Your doctor can methodically check for these and, if it is a problem unrelated to CKD and dialysis, then can take you down the path of appropriate treatment. If these other non-CKD problems are excluded and, by so excluding, the focus returns to the to CKD and unrepentant parathyroid disease, then if PTH cannot be suppressed by all the ‘tricks’ we now have available - and remember, no intervention works in ever patient - a parathyroidectomy may be the final solution.
Thank you, Peter, for your help. Keep it up. I need it!
And: PS, Jane … thank you forasking just a single-barrelled question. It really is easier than a list.
Nice to meet you Dr. Laird. TY for subbing for Dr. Agar. The tag team approach is great! Looking back over my lab reports, it seems my alk. phos began to increase the first month i went to nocturnal txs. That is a yr. ago now. Each month it would climb a little higher.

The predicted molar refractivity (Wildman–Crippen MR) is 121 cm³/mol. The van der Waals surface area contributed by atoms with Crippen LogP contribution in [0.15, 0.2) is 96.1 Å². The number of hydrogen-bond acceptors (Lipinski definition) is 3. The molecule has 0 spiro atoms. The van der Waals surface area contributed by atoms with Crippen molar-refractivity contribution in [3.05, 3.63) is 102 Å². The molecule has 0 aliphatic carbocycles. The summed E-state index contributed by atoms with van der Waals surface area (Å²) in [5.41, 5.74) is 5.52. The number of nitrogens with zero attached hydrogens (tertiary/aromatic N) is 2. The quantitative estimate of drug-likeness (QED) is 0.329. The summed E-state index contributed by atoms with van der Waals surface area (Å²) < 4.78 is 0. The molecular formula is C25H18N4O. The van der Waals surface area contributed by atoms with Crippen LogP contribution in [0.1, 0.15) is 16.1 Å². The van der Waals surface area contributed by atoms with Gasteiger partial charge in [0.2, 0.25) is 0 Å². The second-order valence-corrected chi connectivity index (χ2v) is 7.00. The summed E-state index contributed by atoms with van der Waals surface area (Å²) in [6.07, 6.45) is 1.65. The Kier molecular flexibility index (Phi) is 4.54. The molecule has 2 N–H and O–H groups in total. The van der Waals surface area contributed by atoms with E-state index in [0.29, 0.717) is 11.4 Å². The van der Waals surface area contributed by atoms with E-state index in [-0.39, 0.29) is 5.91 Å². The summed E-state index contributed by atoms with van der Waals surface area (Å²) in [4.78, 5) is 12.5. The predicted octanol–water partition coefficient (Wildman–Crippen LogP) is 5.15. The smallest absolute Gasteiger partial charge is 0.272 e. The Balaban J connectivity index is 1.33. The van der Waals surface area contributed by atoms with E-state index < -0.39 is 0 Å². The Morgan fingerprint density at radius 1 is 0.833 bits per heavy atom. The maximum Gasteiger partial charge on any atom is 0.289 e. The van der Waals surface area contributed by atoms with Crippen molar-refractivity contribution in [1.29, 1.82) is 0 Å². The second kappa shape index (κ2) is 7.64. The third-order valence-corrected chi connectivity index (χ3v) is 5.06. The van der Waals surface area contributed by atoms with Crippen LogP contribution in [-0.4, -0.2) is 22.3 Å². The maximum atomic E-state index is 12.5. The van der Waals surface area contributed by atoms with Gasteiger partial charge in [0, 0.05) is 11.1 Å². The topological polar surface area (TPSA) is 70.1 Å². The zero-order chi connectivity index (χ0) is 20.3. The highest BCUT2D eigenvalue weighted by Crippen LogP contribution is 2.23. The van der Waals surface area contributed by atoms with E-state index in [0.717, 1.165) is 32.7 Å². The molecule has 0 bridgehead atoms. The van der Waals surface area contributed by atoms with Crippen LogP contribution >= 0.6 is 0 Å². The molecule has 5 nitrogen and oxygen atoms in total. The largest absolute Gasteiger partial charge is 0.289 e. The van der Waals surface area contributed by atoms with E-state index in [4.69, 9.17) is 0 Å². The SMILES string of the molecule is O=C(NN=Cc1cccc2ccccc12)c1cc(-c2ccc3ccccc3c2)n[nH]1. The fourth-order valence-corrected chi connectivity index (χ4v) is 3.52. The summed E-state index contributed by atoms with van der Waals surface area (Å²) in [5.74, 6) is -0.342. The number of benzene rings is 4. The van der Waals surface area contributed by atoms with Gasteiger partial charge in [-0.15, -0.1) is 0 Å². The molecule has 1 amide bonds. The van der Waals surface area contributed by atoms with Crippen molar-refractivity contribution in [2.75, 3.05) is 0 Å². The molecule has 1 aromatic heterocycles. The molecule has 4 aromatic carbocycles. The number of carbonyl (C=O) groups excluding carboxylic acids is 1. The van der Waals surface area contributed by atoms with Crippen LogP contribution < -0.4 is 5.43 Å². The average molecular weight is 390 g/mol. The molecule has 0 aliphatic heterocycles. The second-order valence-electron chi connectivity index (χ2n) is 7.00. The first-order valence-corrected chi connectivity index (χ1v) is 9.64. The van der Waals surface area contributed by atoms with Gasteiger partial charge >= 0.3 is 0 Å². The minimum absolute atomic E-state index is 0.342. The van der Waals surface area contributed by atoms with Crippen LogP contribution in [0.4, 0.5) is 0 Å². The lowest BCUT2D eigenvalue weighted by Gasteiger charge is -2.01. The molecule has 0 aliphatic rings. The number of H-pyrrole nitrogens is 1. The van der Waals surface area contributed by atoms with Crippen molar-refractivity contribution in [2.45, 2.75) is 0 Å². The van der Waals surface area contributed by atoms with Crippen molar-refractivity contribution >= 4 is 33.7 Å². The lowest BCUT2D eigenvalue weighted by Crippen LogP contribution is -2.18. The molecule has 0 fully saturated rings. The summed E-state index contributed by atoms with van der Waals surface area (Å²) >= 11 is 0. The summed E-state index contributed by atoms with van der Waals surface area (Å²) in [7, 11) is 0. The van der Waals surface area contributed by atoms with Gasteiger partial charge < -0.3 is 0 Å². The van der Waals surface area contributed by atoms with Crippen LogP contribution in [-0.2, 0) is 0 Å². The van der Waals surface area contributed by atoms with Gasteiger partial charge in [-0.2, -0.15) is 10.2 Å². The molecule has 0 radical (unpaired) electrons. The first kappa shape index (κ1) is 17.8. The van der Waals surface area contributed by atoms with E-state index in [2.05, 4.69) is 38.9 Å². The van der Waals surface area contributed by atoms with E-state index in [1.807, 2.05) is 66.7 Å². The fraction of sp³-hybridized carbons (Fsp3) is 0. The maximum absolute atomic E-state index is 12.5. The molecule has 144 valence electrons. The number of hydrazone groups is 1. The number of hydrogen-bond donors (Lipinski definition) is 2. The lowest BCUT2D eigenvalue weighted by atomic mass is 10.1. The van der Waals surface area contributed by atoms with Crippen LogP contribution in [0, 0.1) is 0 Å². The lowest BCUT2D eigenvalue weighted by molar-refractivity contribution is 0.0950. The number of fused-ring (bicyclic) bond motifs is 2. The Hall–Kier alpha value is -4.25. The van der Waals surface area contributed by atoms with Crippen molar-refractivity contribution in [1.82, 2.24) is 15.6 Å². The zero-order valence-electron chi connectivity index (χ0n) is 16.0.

With nocturnal, my pre-PO4 decreased as I expected it would. It has been on the low side of normal ranging from 3.2 to 3.6 and I take a post phos 2 hrs post tx which has ranged from 2.2- 2.8. Calcium has been a little too elevated at around 9.8 - 10.0.
About 3-4 months ago, I went to 7 hr nocturnal txs having previously been on 8 hr txs. Right around in here was when my alk phos started a steeper increase.
Two months ago my PTH started climbing, going first to 400 and then to 600. I was on just one Vit D analog pill a week for months with PTH in range, but at this juncture my dietitian had me go to 2x/wk… When she saw the PTH continuing to climb, she upped the dose to 4/week. At that point the PTH went back down to 400 and my current dose is 3x/week. I will be getting labs soon so will know if my PTH has come down some more. It did respond to the Vitamin D analog when the dose was increased to 4 as you can see.